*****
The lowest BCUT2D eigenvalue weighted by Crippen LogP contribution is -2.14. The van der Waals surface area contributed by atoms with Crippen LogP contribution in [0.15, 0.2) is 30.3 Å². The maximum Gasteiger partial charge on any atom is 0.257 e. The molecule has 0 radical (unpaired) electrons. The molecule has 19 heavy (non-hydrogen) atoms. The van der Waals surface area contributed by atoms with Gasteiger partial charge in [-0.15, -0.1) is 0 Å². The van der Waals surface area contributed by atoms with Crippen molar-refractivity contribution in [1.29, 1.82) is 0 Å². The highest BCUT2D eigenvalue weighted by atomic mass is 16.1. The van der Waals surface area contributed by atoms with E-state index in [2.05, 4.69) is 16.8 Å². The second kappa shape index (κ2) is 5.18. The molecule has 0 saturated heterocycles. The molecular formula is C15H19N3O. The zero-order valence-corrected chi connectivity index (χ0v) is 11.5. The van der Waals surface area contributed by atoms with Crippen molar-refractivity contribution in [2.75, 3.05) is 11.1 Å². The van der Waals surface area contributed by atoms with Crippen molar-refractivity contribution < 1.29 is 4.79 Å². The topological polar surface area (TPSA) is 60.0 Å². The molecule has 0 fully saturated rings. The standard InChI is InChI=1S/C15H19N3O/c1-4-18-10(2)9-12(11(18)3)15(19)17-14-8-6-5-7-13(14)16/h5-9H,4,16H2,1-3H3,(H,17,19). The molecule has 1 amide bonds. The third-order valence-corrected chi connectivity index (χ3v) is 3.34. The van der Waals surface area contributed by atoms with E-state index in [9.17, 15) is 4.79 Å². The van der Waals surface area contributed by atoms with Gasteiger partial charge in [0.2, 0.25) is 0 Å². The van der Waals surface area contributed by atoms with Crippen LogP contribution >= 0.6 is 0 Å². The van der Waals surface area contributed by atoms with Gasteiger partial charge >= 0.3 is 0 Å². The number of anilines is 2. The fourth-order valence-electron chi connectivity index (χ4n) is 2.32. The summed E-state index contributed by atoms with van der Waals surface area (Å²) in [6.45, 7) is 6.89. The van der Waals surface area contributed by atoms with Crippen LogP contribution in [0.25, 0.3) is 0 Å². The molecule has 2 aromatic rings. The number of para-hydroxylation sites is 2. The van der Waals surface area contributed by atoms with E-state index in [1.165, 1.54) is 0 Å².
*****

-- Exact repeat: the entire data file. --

The lowest BCUT2D eigenvalue weighted by Crippen LogP contribution is -2.14. The van der Waals surface area contributed by atoms with Crippen LogP contribution in [0.15, 0.2) is 30.3 Å². The maximum Gasteiger partial charge on any atom is 0.257 e. The molecule has 0 radical (unpaired) electrons. The molecule has 19 heavy (non-hydrogen) atoms. The van der Waals surface area contributed by atoms with Gasteiger partial charge in [-0.15, -0.1) is 0 Å². The van der Waals surface area contributed by atoms with Crippen molar-refractivity contribution in [1.29, 1.82) is 0 Å². The highest BCUT2D eigenvalue weighted by atomic mass is 16.1. The van der Waals surface area contributed by atoms with E-state index in [2.05, 4.69) is 16.8 Å². The second kappa shape index (κ2) is 5.18. The molecule has 0 saturated heterocycles. The molecular formula is C15H19N3O. The zero-order valence-corrected chi connectivity index (χ0v) is 11.5. The van der Waals surface area contributed by atoms with Crippen molar-refractivity contribution in [2.75, 3.05) is 11.1 Å². The van der Waals surface area contributed by atoms with Crippen molar-refractivity contribution < 1.29 is 4.79 Å². The topological polar surface area (TPSA) is 60.0 Å². The molecule has 0 fully saturated rings. The standard InChI is InChI=1S/C15H19N3O/c1-4-18-10(2)9-12(11(18)3)15(19)17-14-8-6-5-7-13(14)16/h5-9H,4,16H2,1-3H3,(H,17,19). The molecule has 1 amide bonds. The third-order valence-corrected chi connectivity index (χ3v) is 3.34. The van der Waals surface area contributed by atoms with E-state index in [9.17, 15) is 4.79 Å². The van der Waals surface area contributed by atoms with Gasteiger partial charge in [0.2, 0.25) is 0 Å². The van der Waals surface area contributed by atoms with Crippen LogP contribution >= 0.6 is 0 Å². The van der Waals surface area contributed by atoms with Gasteiger partial charge >= 0.3 is 0 Å². The number of anilines is 2. The fourth-order valence-electron chi connectivity index (χ4n) is 2.32. The summed E-state index contributed by atoms with van der Waals surface area (Å²) in [6.45, 7) is 6.89. The van der Waals surface area contributed by atoms with Crippen LogP contribution in [0.25, 0.3) is 0 Å². The molecule has 2 aromatic rings. The number of para-hydroxylation sites is 2. The van der Waals surface area contributed by atoms with E-state index in [1.165, 1.54) is 0 Å².